ACA enrollment rises as record number of consumers renew Obamacare plans


Preliminary federal data indicates that enrollment in Affordable Care Act exchange plans has risen for the first time under the Trump administration.

CMS reported on Friday that more than 8.2 million people signed up or were automatically enrolled in a health plan for 2021 during HealthCare.gov’s open enrollment through Dec. 15. Those totals don’t include people who signed up for coverage in the 15 states that operate their own exchanges, which is up from 13 states last year. New Jersey and Pennsylvania left the federal HealthCare.gov marketplace this year to open their own state exchanges.

The increase comes as the nation deals with an economic downturn caused by the COVID-19 pandemic, uncertainty about the ACA’s fate during an election year, and an increase in the number of private insurers in the marketplace.

Josh Peck, the former chief marketing officer for HealthCare.gov and co-founder of nationwide campaign Get America Covered, said the number of sign-ups rose 6.6% year over year, which represents the first increase in enrollment ever during the Trump administration. He credited the growth to individuals enrolling in ACA plans throughout the year due to emergency circumstances caused by COVID-19, rather than during open enrollment.

“When COVID-19 hit, it created this huge, incredible amount of turmoil in our economy,” Peck said. “People lost jobs, lost health coverage, and many of them apparently signed up for Medicaid and also for the marketplace during the year. It’s very unusual to have the growth come during the year.”

More than 600,000 people had already enrolled in marketplace coverage before open enrollment for 2021 started, Peck said. He said the number of people renewing their coverage during open enrollment rose 10.5% year over year to 6.4 million people. Once Peck factored in those who enrolled in Medicaid expansion plans, he said he found that the marketplace is experiencing a 7.6% enrollment growth year over year.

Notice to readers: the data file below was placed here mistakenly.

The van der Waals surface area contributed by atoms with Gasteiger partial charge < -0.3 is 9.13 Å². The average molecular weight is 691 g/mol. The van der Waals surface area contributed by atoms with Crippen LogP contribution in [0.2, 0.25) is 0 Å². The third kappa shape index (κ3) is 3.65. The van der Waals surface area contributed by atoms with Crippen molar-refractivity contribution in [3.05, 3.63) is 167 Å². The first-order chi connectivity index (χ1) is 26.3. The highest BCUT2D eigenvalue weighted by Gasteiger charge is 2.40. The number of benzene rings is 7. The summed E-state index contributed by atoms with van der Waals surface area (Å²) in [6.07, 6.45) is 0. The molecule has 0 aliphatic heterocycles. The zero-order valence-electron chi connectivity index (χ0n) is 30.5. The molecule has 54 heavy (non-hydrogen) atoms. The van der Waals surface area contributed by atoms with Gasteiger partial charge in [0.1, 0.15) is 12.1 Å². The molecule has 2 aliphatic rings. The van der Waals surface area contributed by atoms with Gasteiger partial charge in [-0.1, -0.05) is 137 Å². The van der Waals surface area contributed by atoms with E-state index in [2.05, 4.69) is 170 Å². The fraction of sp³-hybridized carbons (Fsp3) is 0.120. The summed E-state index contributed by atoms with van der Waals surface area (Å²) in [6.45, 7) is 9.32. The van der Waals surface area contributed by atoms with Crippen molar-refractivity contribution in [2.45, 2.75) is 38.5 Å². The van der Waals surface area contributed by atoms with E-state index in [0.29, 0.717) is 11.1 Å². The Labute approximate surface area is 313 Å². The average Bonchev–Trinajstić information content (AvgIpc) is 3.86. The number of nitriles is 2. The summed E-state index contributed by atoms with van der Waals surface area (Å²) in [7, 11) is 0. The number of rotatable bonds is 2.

Medicaid and the Children’s Health Insurance Program are seeing similar rises. CMS on Monday reported 5.8 million more individuals enrolled in Medicaid from February to August 2020, and 33,000 adolescents joined CHIP’s rolls. This reflects an 8.3% increase in the total number of enrollees for the combined programs.

“What we know now, with the growth of marketplace in conjunction with Medicaid, is that they frankly played a very, very important role in expanding the safety net,” Peck said.

ACA plans may have been more attractive as premiums dropped. The average price of premiums dropped 8% since 2018, according to CMS.

Many exchanges also had more competition. CMS said only 10% of regions would have only one insurer offering a health plan, compared to 56% of regions for the 2018 plan year. Approximately 62.8% of regions in 2019 had three insurers or more participating in exchanges, according to the Urban Institute.

CMS Administrator Seema Verma credited the rise in enrollment to HealthCare.gov’s updated user experience and the Trump administration’s work bringing more private insurers in the exchange.

“We’ve opened more pathways to enroll by taking advantage of private sector and people are clearly finding the coverage they need at this critical time,” Verma said in a statement.

While the number of available plans to individuals rose to more than 50 from 38 last year, Peck questioned whether more options would really lead more consumers to use the ACA. While competition improved, that doesn’t mean consumers have cheaper or better quality plans to select from. He said Verma’s reasoning fails to account for why more people signed up for coverage throughout the year, with an “unprecedented” number of individuals renewing their coverage for 2021.

“While the Trump administration is asleep at the wheel, the ACA is here to help people weather this storm,” Peck said.

But the increase in enrollment could have been higher, Peck said. CMS slashed marketing and outreach funds as well as navigator grants in past years. It also didn’t create a COVID-19 special enrollment period, though people could sign up via special enrollment if they lost job-based minimum essential health coverage or experienced another life event such as moving to a new zip code or getting married.

Total sign-ups in states using HealthCare.gov could be higher than reported. The tally does not include the final three hours of open enrollment or plan selections from people who left their contact information at the call center due to high volume.


Source: modernhealthcare.com

Tags: covid-19, pandemic

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